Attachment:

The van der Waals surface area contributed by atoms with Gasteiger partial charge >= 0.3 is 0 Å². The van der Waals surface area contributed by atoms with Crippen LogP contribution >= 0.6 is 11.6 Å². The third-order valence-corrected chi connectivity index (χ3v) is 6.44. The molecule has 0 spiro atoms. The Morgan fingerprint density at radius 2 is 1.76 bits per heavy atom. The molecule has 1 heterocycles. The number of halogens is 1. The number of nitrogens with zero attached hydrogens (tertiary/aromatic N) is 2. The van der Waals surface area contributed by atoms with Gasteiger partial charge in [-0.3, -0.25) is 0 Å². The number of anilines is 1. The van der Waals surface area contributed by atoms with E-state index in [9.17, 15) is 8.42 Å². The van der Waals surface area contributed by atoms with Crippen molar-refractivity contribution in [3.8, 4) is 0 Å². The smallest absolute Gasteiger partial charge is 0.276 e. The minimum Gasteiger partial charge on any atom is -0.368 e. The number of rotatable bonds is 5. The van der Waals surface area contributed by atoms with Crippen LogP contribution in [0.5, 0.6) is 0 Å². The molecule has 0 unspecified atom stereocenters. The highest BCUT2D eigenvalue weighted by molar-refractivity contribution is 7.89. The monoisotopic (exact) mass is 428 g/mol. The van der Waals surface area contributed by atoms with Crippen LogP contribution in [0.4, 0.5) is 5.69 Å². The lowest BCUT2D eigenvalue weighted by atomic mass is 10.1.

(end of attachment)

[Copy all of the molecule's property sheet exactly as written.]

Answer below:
The van der Waals surface area contributed by atoms with Gasteiger partial charge >= 0.3 is 0 Å². The van der Waals surface area contributed by atoms with Crippen LogP contribution >= 0.6 is 11.6 Å². The third-order valence-corrected chi connectivity index (χ3v) is 6.44. The molecule has 0 spiro atoms. The Morgan fingerprint density at radius 2 is 1.76 bits per heavy atom. The molecule has 1 heterocycles. The number of halogens is 1. The number of nitrogens with zero attached hydrogens (tertiary/aromatic N) is 2. The van der Waals surface area contributed by atoms with Gasteiger partial charge in [-0.3, -0.25) is 0 Å². The number of anilines is 1. The van der Waals surface area contributed by atoms with E-state index in [9.17, 15) is 8.42 Å². The van der Waals surface area contributed by atoms with Crippen molar-refractivity contribution in [3.8, 4) is 0 Å². The smallest absolute Gasteiger partial charge is 0.276 e. The minimum Gasteiger partial charge on any atom is -0.368 e. The number of rotatable bonds is 5. The van der Waals surface area contributed by atoms with Crippen LogP contribution in [0.5, 0.6) is 0 Å². The molecule has 0 unspecified atom stereocenters. The highest BCUT2D eigenvalue weighted by molar-refractivity contribution is 7.89. The monoisotopic (exact) mass is 428 g/mol. The van der Waals surface area contributed by atoms with Crippen LogP contribution in [0.4, 0.5) is 5.69 Å². The lowest BCUT2D eigenvalue weighted by atomic mass is 10.1.